If you’ve ever thought about trying for a grant for your classroom and thought “Nah—I can’t do that...” think again. There are thousands of grants out there just waiting for someone to apply for them. Taking that first step is the hardest. With help from the NEA Foundation, we’ve gathered tips to help you get that grant.
How do I get started?
Start with an idea that you’re passionate about. According Jesse Graytock, Grants Manager at the NEA Foundation, “Have an idea going in. Don’t look at this from the perspective of asking for money, but for getting support for an idea that’s beneficial to your students.”
Graytock also suggests asking yourself these questions: “Why do I want a grant?”, “What are my long term project goals?” and “What am I looking to accomplish?” When you can clearly and articulately answer these questions, you’re ready to start the application process.
Where can I find grants that support my idea?
There are literally thousands of grants out there. The NEA Foundation, the U.S. Department of Education and the National Endowment for the Humanities, are just a few places to search. You can also look to local area non-profits, government agencies and corporations.
Graytock suggests conducting research on Regional Associations of Grant makers (RAGs) and donor forums (givingforum.org). “By being on this website, you have already proven that you are savvy in using the internet to identify grants available to public school educators. Keep an open mind and be sure to look at any possible funders, including private, corporate and government funding sources.”
How do I find the time?
Understand going in that grants just take time. Allow time for writing, rewriting, proofreading, budget creation and signature gathering. Expect delays and allow plenty of time for each step of the process. If possible, apply for a grant as a group of educators and split up the various tasks.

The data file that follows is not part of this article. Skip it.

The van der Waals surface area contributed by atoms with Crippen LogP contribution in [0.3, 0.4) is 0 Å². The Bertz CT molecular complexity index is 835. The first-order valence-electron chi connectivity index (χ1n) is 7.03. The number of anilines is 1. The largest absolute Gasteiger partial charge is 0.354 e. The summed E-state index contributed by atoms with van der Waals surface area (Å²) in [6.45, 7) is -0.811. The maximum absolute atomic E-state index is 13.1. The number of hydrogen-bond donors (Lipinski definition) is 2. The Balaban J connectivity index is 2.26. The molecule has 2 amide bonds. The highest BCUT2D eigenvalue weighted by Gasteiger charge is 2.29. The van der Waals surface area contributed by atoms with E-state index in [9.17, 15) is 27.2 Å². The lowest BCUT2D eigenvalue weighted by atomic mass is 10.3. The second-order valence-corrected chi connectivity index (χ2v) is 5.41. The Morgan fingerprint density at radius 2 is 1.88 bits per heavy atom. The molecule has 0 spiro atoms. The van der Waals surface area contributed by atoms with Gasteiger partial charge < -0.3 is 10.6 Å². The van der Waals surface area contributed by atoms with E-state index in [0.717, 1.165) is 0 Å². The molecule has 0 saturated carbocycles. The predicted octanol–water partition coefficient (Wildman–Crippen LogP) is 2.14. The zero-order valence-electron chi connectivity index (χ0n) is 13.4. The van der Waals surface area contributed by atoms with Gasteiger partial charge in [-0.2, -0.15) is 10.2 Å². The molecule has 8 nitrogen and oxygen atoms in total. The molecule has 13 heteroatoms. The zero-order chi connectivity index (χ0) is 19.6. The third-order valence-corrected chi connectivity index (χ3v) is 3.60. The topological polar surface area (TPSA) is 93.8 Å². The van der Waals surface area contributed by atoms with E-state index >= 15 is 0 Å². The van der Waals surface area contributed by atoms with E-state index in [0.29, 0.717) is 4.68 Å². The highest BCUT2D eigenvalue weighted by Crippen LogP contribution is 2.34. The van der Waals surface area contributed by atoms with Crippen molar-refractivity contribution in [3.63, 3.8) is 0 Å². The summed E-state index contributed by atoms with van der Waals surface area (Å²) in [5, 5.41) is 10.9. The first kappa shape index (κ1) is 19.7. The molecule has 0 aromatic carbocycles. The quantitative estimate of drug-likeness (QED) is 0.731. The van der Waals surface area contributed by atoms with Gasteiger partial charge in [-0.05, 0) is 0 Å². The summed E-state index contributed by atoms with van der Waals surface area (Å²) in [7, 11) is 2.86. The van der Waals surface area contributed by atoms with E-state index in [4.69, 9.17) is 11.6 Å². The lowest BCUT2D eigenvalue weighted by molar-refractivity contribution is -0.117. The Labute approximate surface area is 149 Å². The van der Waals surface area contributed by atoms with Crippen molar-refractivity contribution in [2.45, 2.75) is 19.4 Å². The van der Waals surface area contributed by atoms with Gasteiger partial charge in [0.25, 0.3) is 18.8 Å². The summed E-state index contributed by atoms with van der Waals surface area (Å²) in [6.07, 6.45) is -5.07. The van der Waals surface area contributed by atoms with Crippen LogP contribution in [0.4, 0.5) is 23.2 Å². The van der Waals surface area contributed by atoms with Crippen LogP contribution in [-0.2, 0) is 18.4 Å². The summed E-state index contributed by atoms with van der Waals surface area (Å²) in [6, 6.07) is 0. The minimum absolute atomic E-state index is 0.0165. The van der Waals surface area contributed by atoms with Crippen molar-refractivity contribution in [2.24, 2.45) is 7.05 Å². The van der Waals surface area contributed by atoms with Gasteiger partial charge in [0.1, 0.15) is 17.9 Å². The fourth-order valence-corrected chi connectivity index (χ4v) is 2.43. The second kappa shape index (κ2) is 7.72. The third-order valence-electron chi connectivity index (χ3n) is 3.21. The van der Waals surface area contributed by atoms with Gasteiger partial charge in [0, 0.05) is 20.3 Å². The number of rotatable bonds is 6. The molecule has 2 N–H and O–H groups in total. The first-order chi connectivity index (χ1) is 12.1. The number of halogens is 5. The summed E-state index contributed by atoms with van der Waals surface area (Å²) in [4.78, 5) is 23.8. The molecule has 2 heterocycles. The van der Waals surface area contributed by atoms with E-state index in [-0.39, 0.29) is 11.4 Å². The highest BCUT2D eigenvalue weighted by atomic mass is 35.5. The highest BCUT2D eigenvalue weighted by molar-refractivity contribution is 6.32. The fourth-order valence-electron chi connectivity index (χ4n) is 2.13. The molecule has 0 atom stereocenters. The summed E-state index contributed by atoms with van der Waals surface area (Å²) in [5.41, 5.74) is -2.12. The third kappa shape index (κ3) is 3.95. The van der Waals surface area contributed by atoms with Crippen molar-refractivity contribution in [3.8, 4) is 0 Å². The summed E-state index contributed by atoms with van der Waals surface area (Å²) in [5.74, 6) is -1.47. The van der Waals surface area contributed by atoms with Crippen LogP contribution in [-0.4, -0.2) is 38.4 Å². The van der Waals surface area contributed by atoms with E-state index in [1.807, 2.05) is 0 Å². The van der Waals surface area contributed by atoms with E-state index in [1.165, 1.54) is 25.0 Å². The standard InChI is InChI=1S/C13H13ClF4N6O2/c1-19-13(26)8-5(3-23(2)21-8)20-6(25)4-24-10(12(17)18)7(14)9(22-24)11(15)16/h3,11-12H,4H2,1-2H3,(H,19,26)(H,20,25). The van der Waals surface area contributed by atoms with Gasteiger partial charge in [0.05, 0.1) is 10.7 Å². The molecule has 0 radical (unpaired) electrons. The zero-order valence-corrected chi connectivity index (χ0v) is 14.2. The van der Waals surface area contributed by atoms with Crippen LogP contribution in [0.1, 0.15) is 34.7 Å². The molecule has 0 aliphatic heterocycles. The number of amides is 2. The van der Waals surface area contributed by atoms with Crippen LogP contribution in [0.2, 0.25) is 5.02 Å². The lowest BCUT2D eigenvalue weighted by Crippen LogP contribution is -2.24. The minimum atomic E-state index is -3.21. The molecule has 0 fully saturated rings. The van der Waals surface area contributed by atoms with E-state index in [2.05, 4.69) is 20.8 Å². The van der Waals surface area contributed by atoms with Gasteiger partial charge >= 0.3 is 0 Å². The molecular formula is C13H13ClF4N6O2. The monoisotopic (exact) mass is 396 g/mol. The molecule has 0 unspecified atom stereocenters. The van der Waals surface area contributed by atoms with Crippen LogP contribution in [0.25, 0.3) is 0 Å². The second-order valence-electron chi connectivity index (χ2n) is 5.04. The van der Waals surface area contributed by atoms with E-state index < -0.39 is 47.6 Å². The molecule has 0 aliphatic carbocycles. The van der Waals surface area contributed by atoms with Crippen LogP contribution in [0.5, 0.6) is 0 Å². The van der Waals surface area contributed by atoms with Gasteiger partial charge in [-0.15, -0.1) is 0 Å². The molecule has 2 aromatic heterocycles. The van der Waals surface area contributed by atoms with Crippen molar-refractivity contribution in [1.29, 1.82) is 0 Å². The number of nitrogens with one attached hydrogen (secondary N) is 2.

Understanding that educators are short on time, the NEA Foundation has streamlined the process for their grants and put everything online in a format that’s easy to use. There’s even a wriiting tutorial to help you get started.
Where can I get support?
Network with fellow educators who have gone through the grant process. Enlist as much help as you can—friends can proofread, check your budget numbers, etc.
Lastly, some tips for writing your application
The NEA Foundation has several tips for getting that grant.
1. Think big and think creatively. Take risks, be original, and go beyond the adoption of a published curriculum. Don't be afraid to try something new. Do not ask for grant funds for district, state, or federal mandates. Student Achievement Grants are your opportunity to experiment with ideas that you and your colleagues believe will improve student achievement!
2. Read and follow the guidelines. Many applications cannot be considered for funding because they do not comply with the guidelines. Common problems include:
- The narrative indicates that expenditures would precede receipt of the grant (that is, the grant would be spent before it is awarded)
- The application only contains data information for the lead applicant (partner data is missing)
- An ineligible person (for example, a principal) is listed as the lead or partner applicant.
3. Identify clear, specific learning objectives and activities. Ask someone not involved in the project to read the application, and clarify any confusing and vague language. Avoid acronyms and jargon. Reviewers will not recommend funding if they do not understand the project. Obtaining equipment and supplies should not be the main objective of the proposal but a means of reaching clearly stated student-learning goals.
No matter what your need—a program that’s short on funds or a dream project you’ve tucked away—start developing your plan today!